The JPMorgan Chase building is seen in New York City.
The JPMorgan Chase building is seen in New York City. - 
Listen To The Story


Kai Ryssdal: Two years ago, the financial crisis brought us the biggest bank failure we'd ever seen. Washington Mutual going broke and being bought by JPMorgan for less than $2 billion. Now, it seems JPMorgan Chase is getting ready to ask the FDIC for its money back -- three times its money back, actually.

Marketplace's Alisa Roth reports.

Alisa Roth: JPMorgan Chase wants the FDIC to pay billions of dollars in claims from lawsuits related to Washington Mutual's failure. The deal JPMorgan signed when it took over the dying bank could hold the FDIC responsible for those liabilities. It's not clear whether the FDIC will have to absorb those losses.

William Isaac was chair of the FDIC in the 1980s. He says the agency usually has a pretty good idea of how much a failure will cost.

William Isaac: They look at the assets and try to figure out what they're worth, what kind of recovery they're going to get on those assets, how long it's going to take and they also make estimates about how good legal claims might be.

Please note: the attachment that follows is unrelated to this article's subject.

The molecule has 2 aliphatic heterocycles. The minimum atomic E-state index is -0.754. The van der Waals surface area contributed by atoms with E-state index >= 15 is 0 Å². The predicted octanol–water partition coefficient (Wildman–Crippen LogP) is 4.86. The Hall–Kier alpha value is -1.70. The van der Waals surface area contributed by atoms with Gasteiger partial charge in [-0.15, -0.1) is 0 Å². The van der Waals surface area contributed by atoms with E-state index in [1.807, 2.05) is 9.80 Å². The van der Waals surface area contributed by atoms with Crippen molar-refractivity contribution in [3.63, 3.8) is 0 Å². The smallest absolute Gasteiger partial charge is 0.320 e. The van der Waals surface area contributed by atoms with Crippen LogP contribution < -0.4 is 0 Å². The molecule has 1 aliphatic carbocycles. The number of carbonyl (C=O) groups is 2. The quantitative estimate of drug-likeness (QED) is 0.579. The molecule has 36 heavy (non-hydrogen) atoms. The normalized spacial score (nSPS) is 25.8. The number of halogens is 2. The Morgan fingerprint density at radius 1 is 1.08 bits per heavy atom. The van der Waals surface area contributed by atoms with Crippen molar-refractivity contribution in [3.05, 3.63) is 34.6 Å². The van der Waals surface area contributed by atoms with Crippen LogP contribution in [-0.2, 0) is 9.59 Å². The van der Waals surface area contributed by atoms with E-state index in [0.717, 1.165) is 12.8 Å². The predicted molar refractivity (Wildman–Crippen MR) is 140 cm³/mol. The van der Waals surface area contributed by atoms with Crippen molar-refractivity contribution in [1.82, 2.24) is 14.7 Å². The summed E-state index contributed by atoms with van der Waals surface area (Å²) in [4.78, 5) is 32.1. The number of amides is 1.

So he thinks it's unlikely all the bank failures will end up costing much more than the FDIC has estimated. And he thinks the pace of failures will slow down, as long as the economy doesn't go into a double dip.

Karen Petrou is a banking analyst. She thinks given the number of banks on the watch list, more failures are inevitable -- as are more lawsuits demanding money from the FDIC.

Karen Petrou: There are always lawyers, there's always going to be litigation. But I don't think any of it as game changers in terms of the FDIC's cost of recovery or redefining taxpayer risk for the banking crisis.

In any case, JPMorgan has made out pretty well in spite of the lawsuits. Among other things, it's said interest on Washington Mutual loans could bring in as much as $25 billion. And it got a network of bank branches across the country.

In New York, I'm Alisa Roth for Marketplace.